Your Fertility Appointment Today to Start Your Family Tomorrow


You are here

Pregnancy Outcomes

You're Pregnant.jpg

Pregnancy success rates vary greatly and are influenced by many factors.

Pregnancy Tests

Pregnancy tests detect human chorionic gonadotropin (hCG), often called the “pregnancy hormone” because it is produced during pregnancy and is made by cells that form the placenta. Blood tests to detect the hormone are conducted by a doctor; home pregnancy tests detect the hormone in your urine.

Negative Pregnancy Test

A negative pregnancy test result following fertility treatment may elicit a number of emotions including disappointment, despair, anger, frustration, and possibly guilt. It’s important to speak with you doctor to help determine why the cycle failed, and when to it’s appropriate to undergo another treatment cycle.

Fertility Clinic Success Rates

The annual “Fertility Clinic Success Rates and National Summary" published by the Centers for Disease Control and Prevention (CDC), helps fertility patients make informed decisions about assisted reproductive technology (ART). The current report presents data on the outcomes of all ART cycles started at 483 U.S. fertility clinics in 2006.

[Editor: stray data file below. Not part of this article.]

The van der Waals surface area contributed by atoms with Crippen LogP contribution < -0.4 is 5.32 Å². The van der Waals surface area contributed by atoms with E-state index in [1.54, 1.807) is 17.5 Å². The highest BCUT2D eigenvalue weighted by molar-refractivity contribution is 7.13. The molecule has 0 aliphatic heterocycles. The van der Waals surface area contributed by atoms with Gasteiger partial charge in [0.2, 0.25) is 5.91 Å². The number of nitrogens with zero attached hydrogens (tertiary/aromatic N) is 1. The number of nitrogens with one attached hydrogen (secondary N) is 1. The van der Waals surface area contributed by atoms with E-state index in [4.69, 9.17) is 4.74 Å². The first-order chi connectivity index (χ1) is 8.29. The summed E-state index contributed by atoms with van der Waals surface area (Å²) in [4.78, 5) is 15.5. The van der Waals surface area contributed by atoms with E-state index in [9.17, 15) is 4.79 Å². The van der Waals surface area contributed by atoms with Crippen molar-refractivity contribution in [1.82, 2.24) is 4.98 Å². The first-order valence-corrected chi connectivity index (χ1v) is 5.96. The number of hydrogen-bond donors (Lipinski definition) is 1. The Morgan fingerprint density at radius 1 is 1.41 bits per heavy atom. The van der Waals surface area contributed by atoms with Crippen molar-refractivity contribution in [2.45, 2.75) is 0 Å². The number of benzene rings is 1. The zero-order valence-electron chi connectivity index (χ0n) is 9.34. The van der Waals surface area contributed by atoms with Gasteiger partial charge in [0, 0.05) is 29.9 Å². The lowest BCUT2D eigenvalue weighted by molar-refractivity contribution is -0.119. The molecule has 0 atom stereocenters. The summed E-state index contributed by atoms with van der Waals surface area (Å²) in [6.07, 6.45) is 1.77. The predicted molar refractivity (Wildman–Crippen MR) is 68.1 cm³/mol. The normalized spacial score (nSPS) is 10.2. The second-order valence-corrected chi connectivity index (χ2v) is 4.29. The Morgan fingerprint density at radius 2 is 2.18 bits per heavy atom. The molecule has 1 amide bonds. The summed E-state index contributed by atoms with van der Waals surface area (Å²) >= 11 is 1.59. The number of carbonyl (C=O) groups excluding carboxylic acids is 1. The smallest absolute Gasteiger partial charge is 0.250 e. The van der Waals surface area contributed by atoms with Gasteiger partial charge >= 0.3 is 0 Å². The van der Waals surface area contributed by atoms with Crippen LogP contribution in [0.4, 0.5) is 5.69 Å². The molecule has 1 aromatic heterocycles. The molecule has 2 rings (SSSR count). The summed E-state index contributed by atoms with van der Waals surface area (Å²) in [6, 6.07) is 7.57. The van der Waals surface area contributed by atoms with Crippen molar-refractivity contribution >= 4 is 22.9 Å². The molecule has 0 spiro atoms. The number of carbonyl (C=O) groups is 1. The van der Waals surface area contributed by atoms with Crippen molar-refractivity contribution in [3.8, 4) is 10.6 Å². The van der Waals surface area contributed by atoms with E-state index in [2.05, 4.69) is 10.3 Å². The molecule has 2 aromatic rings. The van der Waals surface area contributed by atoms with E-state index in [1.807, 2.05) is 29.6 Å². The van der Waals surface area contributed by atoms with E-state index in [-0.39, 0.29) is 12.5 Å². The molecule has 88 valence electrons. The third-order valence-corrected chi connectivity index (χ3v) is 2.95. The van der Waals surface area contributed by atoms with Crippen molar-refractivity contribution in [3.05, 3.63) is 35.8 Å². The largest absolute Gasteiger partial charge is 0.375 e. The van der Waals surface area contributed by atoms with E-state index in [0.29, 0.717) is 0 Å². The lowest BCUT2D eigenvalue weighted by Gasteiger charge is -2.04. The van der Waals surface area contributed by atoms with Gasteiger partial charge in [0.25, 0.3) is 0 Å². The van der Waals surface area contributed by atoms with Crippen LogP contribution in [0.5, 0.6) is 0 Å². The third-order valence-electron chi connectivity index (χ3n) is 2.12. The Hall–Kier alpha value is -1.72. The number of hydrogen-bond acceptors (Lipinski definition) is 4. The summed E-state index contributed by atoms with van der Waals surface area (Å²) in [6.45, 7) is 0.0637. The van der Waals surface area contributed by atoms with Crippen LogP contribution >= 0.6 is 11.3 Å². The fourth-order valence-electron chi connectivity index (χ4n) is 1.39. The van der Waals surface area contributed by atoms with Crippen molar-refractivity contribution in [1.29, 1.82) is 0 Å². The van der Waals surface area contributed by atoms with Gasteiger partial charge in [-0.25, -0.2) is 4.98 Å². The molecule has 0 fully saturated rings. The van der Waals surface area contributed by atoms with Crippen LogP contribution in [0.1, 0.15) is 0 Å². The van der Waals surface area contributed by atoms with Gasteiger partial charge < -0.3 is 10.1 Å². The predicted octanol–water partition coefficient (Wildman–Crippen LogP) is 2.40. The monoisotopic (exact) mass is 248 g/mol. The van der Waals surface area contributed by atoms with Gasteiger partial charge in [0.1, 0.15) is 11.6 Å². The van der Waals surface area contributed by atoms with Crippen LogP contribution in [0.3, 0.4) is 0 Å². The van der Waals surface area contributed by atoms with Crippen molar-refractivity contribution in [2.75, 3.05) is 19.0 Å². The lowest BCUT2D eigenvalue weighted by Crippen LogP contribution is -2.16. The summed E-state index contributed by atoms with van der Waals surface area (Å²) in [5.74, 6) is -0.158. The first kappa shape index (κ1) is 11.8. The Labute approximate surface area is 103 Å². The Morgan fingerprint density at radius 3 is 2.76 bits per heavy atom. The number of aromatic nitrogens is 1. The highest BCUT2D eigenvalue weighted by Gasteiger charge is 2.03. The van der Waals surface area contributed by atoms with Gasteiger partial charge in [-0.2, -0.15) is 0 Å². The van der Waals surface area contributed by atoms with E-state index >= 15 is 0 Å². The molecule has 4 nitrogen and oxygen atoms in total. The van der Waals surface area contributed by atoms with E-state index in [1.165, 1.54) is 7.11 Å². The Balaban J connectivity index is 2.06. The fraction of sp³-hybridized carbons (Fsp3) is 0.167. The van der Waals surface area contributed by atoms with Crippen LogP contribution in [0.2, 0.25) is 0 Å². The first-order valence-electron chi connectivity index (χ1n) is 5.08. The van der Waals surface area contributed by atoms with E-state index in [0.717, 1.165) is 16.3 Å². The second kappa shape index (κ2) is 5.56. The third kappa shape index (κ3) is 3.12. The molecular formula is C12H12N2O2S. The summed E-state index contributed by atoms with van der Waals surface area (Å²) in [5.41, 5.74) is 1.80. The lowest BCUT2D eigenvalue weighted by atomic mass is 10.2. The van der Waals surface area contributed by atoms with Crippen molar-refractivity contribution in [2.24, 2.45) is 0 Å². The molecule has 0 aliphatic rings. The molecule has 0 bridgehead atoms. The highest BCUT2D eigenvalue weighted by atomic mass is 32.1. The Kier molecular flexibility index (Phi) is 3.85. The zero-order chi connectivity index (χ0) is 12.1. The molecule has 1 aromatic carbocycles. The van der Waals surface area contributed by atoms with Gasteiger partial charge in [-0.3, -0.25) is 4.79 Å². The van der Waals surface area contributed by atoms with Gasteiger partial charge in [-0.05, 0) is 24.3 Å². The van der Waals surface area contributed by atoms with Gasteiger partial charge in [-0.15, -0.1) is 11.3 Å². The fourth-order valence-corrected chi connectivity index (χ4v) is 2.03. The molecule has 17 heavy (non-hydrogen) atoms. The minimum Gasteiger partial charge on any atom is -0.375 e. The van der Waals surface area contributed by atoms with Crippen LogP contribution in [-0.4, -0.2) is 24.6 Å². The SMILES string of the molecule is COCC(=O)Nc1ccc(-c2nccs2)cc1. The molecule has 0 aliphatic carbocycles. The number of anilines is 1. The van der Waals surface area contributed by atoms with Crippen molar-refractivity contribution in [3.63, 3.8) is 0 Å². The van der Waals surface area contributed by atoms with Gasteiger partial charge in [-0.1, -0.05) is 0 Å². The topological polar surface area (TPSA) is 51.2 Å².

You’re Pregnant

Congratulations! You’re pregnant following fertility treatment! But don’t be surprised if you initially react with shock and disbelief. Additional testing and counseling by your doctor should help ease these fears, however. If all is going well, after week seven of your pregnancy your fertility specialist will “graduate” you and an ob/gyn will monitor the remainder of the pregnancy.


Patients undergoing IVF are 10 times more likely to experience a multiple birth than women in general. Twins are most common, but triplets, quadruplets, or even greater numbers can occur. The number of embryos to transfer during an IVF cycle is based on several factors including embryo quality and the mother’s age.


A miscarriage is defined as the spontaneous loss of a fetus before the 20th week of pregnancy. Most miscarriages occur within the first 12 weeks of pregnancy. Three consecutive miscarriages are considered “recurring,” and medical tests may be ordered to determine if there are underlying conditions.